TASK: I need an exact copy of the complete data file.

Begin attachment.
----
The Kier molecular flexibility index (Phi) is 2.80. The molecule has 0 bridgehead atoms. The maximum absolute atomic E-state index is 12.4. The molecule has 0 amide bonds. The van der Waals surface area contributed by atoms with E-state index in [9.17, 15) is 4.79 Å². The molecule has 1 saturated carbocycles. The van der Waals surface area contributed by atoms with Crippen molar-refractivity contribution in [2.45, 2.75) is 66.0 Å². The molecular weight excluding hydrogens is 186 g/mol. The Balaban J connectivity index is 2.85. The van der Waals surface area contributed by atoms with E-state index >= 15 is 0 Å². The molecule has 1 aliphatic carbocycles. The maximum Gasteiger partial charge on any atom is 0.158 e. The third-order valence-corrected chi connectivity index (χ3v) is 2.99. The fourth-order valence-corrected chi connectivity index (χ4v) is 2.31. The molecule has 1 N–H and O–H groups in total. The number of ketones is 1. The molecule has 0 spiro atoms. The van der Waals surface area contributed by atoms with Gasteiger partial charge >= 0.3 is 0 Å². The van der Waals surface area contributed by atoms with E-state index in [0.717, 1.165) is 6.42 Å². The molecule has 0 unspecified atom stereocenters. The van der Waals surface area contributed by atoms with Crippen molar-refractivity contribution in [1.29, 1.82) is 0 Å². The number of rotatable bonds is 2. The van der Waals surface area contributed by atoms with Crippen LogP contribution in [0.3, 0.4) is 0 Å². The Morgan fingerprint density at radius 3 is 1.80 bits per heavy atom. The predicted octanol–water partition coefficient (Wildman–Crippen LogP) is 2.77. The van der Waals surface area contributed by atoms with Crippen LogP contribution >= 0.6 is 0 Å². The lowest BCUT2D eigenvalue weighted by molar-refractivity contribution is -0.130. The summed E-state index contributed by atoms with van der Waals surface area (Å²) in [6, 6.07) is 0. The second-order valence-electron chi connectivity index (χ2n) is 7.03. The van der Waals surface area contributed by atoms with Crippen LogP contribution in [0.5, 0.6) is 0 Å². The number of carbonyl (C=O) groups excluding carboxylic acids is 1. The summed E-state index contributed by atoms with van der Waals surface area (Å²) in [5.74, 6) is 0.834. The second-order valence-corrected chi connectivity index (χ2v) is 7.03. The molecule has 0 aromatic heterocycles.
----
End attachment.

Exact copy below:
The Kier molecular flexibility index (Phi) is 2.80. The molecule has 0 bridgehead atoms. The maximum absolute atomic E-state index is 12.4. The molecule has 0 amide bonds. The van der Waals surface area contributed by atoms with E-state index in [9.17, 15) is 4.79 Å². The molecule has 1 saturated carbocycles. The van der Waals surface area contributed by atoms with Crippen molar-refractivity contribution in [2.45, 2.75) is 66.0 Å². The molecular weight excluding hydrogens is 186 g/mol. The Balaban J connectivity index is 2.85. The van der Waals surface area contributed by atoms with E-state index >= 15 is 0 Å². The molecule has 1 aliphatic carbocycles. The maximum Gasteiger partial charge on any atom is 0.158 e. The third-order valence-corrected chi connectivity index (χ3v) is 2.99. The fourth-order valence-corrected chi connectivity index (χ4v) is 2.31. The molecule has 1 N–H and O–H groups in total. The number of ketones is 1. The molecule has 0 spiro atoms. The van der Waals surface area contributed by atoms with Gasteiger partial charge >= 0.3 is 0 Å². The van der Waals surface area contributed by atoms with E-state index in [0.717, 1.165) is 6.42 Å². The molecule has 0 unspecified atom stereocenters. The van der Waals surface area contributed by atoms with Crippen molar-refractivity contribution in [1.29, 1.82) is 0 Å². The number of rotatable bonds is 2. The van der Waals surface area contributed by atoms with Crippen LogP contribution in [0.3, 0.4) is 0 Å². The Morgan fingerprint density at radius 3 is 1.80 bits per heavy atom. The predicted octanol–water partition coefficient (Wildman–Crippen LogP) is 2.77. The van der Waals surface area contributed by atoms with Crippen LogP contribution >= 0.6 is 0 Å². The lowest BCUT2D eigenvalue weighted by molar-refractivity contribution is -0.130. The summed E-state index contributed by atoms with van der Waals surface area (Å²) in [6, 6.07) is 0. The second-order valence-electron chi connectivity index (χ2n) is 7.03. The van der Waals surface area contributed by atoms with Crippen LogP contribution in [0.5, 0.6) is 0 Å². The number of carbonyl (C=O) groups excluding carboxylic acids is 1. The summed E-state index contributed by atoms with van der Waals surface area (Å²) in [5.74, 6) is 0.834. The second-order valence-corrected chi connectivity index (χ2v) is 7.03. The molecule has 0 aromatic heterocycles.